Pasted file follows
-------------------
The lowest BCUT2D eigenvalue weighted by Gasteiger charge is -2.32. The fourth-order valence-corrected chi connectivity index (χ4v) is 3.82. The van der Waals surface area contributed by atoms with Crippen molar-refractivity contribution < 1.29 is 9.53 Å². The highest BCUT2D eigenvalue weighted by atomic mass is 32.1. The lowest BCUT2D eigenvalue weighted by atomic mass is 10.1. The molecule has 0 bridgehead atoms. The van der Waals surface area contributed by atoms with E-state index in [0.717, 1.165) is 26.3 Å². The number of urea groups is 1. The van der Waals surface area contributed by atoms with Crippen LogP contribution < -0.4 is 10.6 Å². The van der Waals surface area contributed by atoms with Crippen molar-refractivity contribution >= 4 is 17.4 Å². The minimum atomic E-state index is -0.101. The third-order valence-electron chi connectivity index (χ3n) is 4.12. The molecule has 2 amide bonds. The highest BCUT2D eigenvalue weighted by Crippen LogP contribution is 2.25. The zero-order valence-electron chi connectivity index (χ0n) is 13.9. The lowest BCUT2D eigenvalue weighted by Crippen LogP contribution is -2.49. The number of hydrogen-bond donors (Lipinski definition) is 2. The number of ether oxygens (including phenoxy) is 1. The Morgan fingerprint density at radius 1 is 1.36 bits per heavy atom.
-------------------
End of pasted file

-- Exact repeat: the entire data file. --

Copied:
The lowest BCUT2D eigenvalue weighted by Gasteiger charge is -2.32. The fourth-order valence-corrected chi connectivity index (χ4v) is 3.82. The van der Waals surface area contributed by atoms with Crippen molar-refractivity contribution < 1.29 is 9.53 Å². The highest BCUT2D eigenvalue weighted by atomic mass is 32.1. The lowest BCUT2D eigenvalue weighted by atomic mass is 10.1. The molecule has 0 bridgehead atoms. The van der Waals surface area contributed by atoms with E-state index in [0.717, 1.165) is 26.3 Å². The number of urea groups is 1. The van der Waals surface area contributed by atoms with Crippen LogP contribution < -0.4 is 10.6 Å². The van der Waals surface area contributed by atoms with Crippen molar-refractivity contribution >= 4 is 17.4 Å². The minimum atomic E-state index is -0.101. The third-order valence-electron chi connectivity index (χ3n) is 4.12. The molecule has 2 amide bonds. The highest BCUT2D eigenvalue weighted by Crippen LogP contribution is 2.25. The zero-order valence-electron chi connectivity index (χ0n) is 13.9. The lowest BCUT2D eigenvalue weighted by Crippen LogP contribution is -2.49. The number of hydrogen-bond donors (Lipinski definition) is 2. The number of ether oxygens (including phenoxy) is 1. The Morgan fingerprint density at radius 1 is 1.36 bits per heavy atom.